LeBron James’s regular season is over. He came out of the game after the third quarter, with the Cavs up 15 on Atlanta in an eventual 109-94 win, and now that Cleveland has clinched the No. 1 seed in the East, James and the rest of the starters will sit out Wednesday’s finale. It has been a down year for James—it’s all relative, of course—but in the last month he has regained something of that superhuman form that singlehandedly dragged the Cavs to the finals last year. He looks ready to do it again, if need be. Even if he and every Cleveland fan pray he needn’t this time.
The change came in March, after a bad loss to the Heat, when Tyronn Lue privately challenged James to be better. James took it public, declaring he was entering “playoff mode.” And he has been, since then, something he hasn’t been all year: the NBA’s best player.
In his last 10 games James is averaging 28.4 PPG, 8 rebounds, and 8.5 assists. In that stretch his shooting, seemingly on the decline this year, has leapt to 63 percent from the field and 51.8 percent from three. Those last two figures are seismic jumps for a guy who at one point this season was the league’s worst shooter from outside the paint, and whose three-point shot looked like it had deserted him completely.
To his teammates, this is nothing new.
“Zero dark thirty,” Tristan Thompson said of James’ stellar play recently. “It’s about that time. You see it every year. It’s about to go down. Let’s do it.”
James chalks up his late-season surge to a simple change in mindset.
“It’s a mind switch, a mind switch,” James said Monday. “I’ve been going to the gym even more, dialed in more on what needs to be done and what needs to be better. I’ve been in this league a long time and I know what I need to do for my game to be even more sharp, so I’m glad I was able to deliver and not just talk about it.”
This is the big question, though an incomplete one: is it really so simple as flicking a switch?
The optimist’s case is that James has entered the wily veteran phase of his career, where he’s learned that with a team as good as Cleveland in a conference as bad as the East, there’s no sense expending more energy than necessary to get home-court advantage. The regular season is a grind, and the playoffs a sprint, and if you’ve got nothing left in the tank for the postseason nothing else matters. So James, this version goes, took it relatively easy this year—he played the fewest minutes of his career—in preparation for the push for the top seed and the playoffs to follow. And now they’re here, and Kyrie Irving and Kevin Love are healthy, and if the Cavs win the East like they should, the Finals is just a seven-game series where anything can happen. Especially with a focused, rejuvenated LeBron.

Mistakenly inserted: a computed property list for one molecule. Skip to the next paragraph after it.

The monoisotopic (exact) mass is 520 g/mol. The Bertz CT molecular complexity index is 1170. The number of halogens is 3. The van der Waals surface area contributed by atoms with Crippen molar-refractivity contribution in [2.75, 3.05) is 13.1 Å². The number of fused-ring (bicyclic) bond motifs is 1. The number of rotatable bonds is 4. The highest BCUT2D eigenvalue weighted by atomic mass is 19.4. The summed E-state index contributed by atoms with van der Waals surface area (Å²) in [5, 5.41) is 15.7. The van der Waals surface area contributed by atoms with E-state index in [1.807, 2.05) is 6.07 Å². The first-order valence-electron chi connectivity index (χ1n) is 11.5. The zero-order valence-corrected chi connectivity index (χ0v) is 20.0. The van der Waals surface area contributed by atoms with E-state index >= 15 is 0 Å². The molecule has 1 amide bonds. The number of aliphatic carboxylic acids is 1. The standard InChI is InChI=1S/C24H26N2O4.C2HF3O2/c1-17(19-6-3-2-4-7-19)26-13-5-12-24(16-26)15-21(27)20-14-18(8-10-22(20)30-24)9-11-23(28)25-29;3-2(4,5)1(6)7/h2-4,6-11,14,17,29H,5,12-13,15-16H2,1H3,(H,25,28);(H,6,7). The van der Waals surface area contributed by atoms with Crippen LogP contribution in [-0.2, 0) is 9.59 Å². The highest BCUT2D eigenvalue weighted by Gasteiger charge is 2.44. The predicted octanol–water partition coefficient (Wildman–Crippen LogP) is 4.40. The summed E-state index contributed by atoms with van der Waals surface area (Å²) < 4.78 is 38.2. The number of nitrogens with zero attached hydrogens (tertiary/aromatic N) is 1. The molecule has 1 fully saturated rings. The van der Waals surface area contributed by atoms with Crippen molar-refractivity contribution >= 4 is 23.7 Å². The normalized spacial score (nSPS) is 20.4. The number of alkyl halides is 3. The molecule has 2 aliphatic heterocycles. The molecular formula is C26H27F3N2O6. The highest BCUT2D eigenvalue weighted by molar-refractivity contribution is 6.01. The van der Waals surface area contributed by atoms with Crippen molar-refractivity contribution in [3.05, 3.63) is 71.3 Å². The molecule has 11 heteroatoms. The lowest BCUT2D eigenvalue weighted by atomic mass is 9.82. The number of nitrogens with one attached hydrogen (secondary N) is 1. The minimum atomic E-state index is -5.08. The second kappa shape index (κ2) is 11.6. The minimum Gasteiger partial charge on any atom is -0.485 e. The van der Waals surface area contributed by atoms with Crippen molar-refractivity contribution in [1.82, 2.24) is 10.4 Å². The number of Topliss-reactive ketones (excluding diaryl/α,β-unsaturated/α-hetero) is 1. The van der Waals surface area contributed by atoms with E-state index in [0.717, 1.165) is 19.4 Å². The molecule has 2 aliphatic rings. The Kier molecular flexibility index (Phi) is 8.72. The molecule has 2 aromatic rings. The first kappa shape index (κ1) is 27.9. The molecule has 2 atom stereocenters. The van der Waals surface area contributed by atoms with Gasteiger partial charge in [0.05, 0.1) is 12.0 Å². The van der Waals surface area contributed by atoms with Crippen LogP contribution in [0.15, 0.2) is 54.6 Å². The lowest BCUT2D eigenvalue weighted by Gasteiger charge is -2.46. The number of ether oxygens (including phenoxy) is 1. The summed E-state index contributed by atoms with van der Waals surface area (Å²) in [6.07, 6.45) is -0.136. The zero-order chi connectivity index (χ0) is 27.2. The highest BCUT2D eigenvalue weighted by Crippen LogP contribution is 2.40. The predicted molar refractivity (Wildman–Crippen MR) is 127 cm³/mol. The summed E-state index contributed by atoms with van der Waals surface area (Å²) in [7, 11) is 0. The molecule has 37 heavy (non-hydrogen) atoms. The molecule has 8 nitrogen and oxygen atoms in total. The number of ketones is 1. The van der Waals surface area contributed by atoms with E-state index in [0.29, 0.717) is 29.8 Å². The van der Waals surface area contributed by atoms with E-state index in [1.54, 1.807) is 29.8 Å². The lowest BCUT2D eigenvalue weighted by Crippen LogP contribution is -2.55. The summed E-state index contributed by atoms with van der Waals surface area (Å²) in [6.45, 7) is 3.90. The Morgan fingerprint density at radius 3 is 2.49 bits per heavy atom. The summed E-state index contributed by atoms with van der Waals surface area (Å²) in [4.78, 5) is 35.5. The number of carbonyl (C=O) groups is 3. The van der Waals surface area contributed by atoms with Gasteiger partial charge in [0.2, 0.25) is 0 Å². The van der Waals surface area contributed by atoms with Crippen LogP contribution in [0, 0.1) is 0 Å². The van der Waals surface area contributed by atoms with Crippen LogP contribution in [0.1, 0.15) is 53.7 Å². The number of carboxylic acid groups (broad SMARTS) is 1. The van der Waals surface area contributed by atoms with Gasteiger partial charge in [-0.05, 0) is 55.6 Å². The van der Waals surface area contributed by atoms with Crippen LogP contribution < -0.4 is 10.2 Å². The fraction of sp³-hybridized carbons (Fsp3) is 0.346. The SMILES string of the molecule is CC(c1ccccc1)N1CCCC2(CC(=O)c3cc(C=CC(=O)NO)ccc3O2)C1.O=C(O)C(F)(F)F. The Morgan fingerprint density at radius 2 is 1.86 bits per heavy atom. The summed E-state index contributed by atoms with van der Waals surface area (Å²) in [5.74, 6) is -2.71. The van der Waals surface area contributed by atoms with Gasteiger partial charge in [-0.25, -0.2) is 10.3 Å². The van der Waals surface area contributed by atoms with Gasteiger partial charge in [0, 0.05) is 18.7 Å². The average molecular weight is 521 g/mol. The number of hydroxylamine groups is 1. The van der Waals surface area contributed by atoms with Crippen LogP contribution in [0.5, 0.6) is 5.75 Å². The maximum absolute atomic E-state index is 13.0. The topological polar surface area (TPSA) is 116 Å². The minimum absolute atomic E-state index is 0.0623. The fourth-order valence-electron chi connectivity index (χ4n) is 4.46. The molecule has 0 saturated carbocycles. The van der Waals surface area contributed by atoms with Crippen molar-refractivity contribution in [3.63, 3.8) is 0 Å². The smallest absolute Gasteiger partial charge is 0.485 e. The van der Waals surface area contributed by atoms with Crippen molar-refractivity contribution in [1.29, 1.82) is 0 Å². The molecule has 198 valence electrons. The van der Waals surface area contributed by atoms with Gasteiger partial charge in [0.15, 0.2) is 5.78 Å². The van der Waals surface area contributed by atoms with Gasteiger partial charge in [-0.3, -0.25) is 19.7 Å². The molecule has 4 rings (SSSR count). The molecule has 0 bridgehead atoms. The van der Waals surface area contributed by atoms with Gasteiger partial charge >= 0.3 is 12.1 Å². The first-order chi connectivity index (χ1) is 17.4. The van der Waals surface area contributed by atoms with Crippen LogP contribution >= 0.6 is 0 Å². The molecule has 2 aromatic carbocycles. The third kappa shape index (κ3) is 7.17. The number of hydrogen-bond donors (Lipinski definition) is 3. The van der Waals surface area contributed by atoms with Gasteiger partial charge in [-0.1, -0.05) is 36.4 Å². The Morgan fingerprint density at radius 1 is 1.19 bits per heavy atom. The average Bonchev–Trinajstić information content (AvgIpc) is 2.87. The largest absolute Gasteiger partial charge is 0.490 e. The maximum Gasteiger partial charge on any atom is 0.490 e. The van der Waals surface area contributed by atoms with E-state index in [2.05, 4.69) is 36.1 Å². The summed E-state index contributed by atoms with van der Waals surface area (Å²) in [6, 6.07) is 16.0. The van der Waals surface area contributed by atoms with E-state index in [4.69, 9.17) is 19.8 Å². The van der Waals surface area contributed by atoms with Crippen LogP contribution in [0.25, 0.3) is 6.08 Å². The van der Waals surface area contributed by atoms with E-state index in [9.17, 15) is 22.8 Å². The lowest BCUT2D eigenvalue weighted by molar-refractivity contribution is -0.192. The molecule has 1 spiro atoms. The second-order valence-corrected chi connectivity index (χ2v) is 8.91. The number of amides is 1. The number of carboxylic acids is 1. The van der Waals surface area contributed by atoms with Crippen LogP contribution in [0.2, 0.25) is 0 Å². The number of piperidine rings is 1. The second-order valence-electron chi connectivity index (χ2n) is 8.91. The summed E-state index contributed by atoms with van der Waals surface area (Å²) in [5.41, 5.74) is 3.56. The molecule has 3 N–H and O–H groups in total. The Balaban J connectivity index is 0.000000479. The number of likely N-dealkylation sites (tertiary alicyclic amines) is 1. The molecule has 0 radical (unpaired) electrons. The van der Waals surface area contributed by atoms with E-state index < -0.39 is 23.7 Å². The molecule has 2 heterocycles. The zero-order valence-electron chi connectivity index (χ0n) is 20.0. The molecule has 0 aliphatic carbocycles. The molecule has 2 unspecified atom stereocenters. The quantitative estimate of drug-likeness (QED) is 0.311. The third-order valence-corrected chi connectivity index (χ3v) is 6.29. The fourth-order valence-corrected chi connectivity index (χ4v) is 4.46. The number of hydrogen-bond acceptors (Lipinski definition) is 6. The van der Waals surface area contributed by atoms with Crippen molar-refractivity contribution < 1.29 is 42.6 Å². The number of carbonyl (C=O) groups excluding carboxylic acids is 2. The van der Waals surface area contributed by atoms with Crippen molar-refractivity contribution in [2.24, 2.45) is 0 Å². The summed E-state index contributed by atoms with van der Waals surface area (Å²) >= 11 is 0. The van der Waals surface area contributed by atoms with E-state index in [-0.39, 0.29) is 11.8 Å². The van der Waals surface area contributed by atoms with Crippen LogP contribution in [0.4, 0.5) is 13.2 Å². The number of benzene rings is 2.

The pessimist says James is in decline. That he’s 31, and 31-year-old physiologically can’t do what 27-year-olds can do. That the legs are the first thing to go, manifesting in James’s jump-shooting problems earlier in the season. That endurance starts to go too, putting into question whether James can play at this level for an entire postseason, especially after doing so for a month beforehand. That the LeBron we saw for the first five months, featuring his worst shooting and scoring numbers since his rookie year, is the real LeBron.
LeBron James is too good, and too adept at adapting his game, to fall off an aging cliff. It’ll be gradual, and he’s got a few years left of being among the best players in the NBA, but he will likely never again be the best. The other question, and which won’t necessarily be answered for a couple years, is whether James is at the tail end of his prime, or at the start of his decline.
These playoffs are not a referendum on where James stands in his career arc. They may well be the answer to the real question: whether he’s still capable of flicking a switch and keeping it on for three months.